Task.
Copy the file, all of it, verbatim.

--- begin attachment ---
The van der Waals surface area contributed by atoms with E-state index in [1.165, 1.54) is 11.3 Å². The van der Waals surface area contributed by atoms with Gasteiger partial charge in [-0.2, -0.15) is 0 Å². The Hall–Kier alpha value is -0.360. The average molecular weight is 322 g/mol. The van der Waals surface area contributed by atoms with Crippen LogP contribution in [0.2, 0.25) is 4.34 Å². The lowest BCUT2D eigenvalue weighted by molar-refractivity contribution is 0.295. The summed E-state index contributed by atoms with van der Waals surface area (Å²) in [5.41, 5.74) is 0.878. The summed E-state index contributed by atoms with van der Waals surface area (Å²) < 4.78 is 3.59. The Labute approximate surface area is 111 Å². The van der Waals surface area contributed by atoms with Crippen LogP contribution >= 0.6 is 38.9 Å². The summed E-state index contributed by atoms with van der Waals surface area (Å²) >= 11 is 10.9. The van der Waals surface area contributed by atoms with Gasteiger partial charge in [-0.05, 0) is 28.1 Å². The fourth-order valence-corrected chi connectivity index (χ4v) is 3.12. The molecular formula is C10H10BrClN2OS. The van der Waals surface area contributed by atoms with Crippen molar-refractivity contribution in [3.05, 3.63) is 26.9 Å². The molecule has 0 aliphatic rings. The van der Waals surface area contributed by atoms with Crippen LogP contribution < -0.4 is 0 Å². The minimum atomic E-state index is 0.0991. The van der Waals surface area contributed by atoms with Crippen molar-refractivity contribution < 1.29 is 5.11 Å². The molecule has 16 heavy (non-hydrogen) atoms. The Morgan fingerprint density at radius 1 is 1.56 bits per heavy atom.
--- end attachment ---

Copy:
The van der Waals surface area contributed by atoms with E-state index in [1.165, 1.54) is 11.3 Å². The van der Waals surface area contributed by atoms with Gasteiger partial charge in [-0.2, -0.15) is 0 Å². The Hall–Kier alpha value is -0.360. The average molecular weight is 322 g/mol. The van der Waals surface area contributed by atoms with Crippen LogP contribution in [0.2, 0.25) is 4.34 Å². The lowest BCUT2D eigenvalue weighted by molar-refractivity contribution is 0.295. The summed E-state index contributed by atoms with van der Waals surface area (Å²) in [5.41, 5.74) is 0.878. The summed E-state index contributed by atoms with van der Waals surface area (Å²) < 4.78 is 3.59. The Labute approximate surface area is 111 Å². The van der Waals surface area contributed by atoms with Crippen LogP contribution >= 0.6 is 38.9 Å². The summed E-state index contributed by atoms with van der Waals surface area (Å²) >= 11 is 10.9. The van der Waals surface area contributed by atoms with Gasteiger partial charge in [-0.05, 0) is 28.1 Å². The fourth-order valence-corrected chi connectivity index (χ4v) is 3.12. The molecular formula is C10H10BrClN2OS. The van der Waals surface area contributed by atoms with Crippen molar-refractivity contribution in [3.05, 3.63) is 26.9 Å². The molecule has 0 aliphatic rings. The van der Waals surface area contributed by atoms with Crippen LogP contribution < -0.4 is 0 Å². The minimum atomic E-state index is 0.0991. The van der Waals surface area contributed by atoms with Crippen molar-refractivity contribution < 1.29 is 5.11 Å². The molecule has 16 heavy (non-hydrogen) atoms. The Morgan fingerprint density at radius 1 is 1.56 bits per heavy atom.